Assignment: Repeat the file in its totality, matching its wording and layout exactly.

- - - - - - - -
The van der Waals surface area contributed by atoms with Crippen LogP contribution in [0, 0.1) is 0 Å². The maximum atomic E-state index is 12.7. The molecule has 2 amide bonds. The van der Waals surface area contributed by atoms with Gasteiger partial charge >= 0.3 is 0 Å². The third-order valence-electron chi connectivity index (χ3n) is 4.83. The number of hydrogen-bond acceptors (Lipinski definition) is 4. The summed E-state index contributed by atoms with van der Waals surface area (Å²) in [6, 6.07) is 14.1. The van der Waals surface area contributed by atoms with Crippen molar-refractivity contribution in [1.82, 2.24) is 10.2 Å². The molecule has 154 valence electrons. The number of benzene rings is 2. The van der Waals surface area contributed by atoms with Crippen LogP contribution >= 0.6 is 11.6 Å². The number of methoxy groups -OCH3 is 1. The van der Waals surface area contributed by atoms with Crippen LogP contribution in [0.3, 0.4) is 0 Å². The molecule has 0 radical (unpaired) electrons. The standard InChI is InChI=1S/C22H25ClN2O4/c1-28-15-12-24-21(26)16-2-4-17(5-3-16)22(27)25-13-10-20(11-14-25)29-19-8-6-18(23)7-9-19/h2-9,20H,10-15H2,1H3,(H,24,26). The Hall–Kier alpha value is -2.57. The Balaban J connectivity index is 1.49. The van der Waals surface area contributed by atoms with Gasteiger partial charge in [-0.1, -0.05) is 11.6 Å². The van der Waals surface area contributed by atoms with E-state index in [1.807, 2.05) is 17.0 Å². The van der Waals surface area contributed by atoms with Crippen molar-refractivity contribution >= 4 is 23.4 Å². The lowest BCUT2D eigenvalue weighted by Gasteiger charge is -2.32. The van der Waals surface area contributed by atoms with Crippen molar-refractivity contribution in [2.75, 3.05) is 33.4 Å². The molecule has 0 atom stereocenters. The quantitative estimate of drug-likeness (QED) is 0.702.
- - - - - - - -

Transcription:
The van der Waals surface area contributed by atoms with Crippen LogP contribution in [0, 0.1) is 0 Å². The maximum atomic E-state index is 12.7. The molecule has 2 amide bonds. The van der Waals surface area contributed by atoms with Gasteiger partial charge >= 0.3 is 0 Å². The third-order valence-electron chi connectivity index (χ3n) is 4.83. The number of hydrogen-bond acceptors (Lipinski definition) is 4. The summed E-state index contributed by atoms with van der Waals surface area (Å²) in [6, 6.07) is 14.1. The van der Waals surface area contributed by atoms with Crippen molar-refractivity contribution in [1.82, 2.24) is 10.2 Å². The molecule has 154 valence electrons. The number of benzene rings is 2. The van der Waals surface area contributed by atoms with Crippen LogP contribution >= 0.6 is 11.6 Å². The number of methoxy groups -OCH3 is 1. The van der Waals surface area contributed by atoms with Crippen LogP contribution in [0.3, 0.4) is 0 Å². The molecule has 0 radical (unpaired) electrons. The standard InChI is InChI=1S/C22H25ClN2O4/c1-28-15-12-24-21(26)16-2-4-17(5-3-16)22(27)25-13-10-20(11-14-25)29-19-8-6-18(23)7-9-19/h2-9,20H,10-15H2,1H3,(H,24,26). The Hall–Kier alpha value is -2.57. The Balaban J connectivity index is 1.49. The van der Waals surface area contributed by atoms with Gasteiger partial charge in [-0.1, -0.05) is 11.6 Å². The van der Waals surface area contributed by atoms with E-state index in [1.807, 2.05) is 17.0 Å². The van der Waals surface area contributed by atoms with Crippen molar-refractivity contribution >= 4 is 23.4 Å². The lowest BCUT2D eigenvalue weighted by Gasteiger charge is -2.32. The van der Waals surface area contributed by atoms with Crippen molar-refractivity contribution in [2.75, 3.05) is 33.4 Å². The molecule has 0 atom stereocenters. The quantitative estimate of drug-likeness (QED) is 0.702.